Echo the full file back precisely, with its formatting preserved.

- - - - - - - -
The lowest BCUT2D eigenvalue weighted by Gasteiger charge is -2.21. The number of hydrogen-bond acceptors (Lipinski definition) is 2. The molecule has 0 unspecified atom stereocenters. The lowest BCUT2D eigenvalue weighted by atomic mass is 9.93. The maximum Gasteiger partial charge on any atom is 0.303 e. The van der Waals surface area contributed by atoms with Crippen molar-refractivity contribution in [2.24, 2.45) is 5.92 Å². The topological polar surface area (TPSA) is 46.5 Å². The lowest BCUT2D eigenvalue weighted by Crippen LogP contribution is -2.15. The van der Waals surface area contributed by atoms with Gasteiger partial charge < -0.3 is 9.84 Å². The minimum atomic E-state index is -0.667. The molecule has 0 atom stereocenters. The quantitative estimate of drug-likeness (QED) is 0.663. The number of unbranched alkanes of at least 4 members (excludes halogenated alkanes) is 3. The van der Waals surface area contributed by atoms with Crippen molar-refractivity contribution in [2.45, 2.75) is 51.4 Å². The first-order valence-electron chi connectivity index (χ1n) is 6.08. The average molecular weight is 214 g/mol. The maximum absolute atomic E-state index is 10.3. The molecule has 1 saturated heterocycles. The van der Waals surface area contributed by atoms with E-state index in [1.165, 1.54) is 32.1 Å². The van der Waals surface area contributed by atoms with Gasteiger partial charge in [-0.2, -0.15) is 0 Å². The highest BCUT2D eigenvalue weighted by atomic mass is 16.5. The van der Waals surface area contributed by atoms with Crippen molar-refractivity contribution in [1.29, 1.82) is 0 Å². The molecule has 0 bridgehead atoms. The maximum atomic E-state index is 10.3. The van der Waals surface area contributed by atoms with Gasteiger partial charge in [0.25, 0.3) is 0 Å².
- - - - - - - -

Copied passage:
The lowest BCUT2D eigenvalue weighted by Gasteiger charge is -2.21. The number of hydrogen-bond acceptors (Lipinski definition) is 2. The molecule has 0 unspecified atom stereocenters. The lowest BCUT2D eigenvalue weighted by atomic mass is 9.93. The maximum Gasteiger partial charge on any atom is 0.303 e. The van der Waals surface area contributed by atoms with Crippen molar-refractivity contribution in [2.24, 2.45) is 5.92 Å². The topological polar surface area (TPSA) is 46.5 Å². The lowest BCUT2D eigenvalue weighted by Crippen LogP contribution is -2.15. The van der Waals surface area contributed by atoms with Gasteiger partial charge < -0.3 is 9.84 Å². The minimum atomic E-state index is -0.667. The molecule has 0 atom stereocenters. The quantitative estimate of drug-likeness (QED) is 0.663. The number of unbranched alkanes of at least 4 members (excludes halogenated alkanes) is 3. The van der Waals surface area contributed by atoms with Crippen molar-refractivity contribution in [2.45, 2.75) is 51.4 Å². The first-order valence-electron chi connectivity index (χ1n) is 6.08. The average molecular weight is 214 g/mol. The maximum absolute atomic E-state index is 10.3. The molecule has 1 saturated heterocycles. The van der Waals surface area contributed by atoms with E-state index in [1.165, 1.54) is 32.1 Å². The van der Waals surface area contributed by atoms with Gasteiger partial charge in [-0.2, -0.15) is 0 Å². The highest BCUT2D eigenvalue weighted by atomic mass is 16.5. The van der Waals surface area contributed by atoms with Crippen molar-refractivity contribution in [1.29, 1.82) is 0 Å². The molecule has 0 bridgehead atoms. The maximum atomic E-state index is 10.3. The van der Waals surface area contributed by atoms with Gasteiger partial charge in [0.25, 0.3) is 0 Å².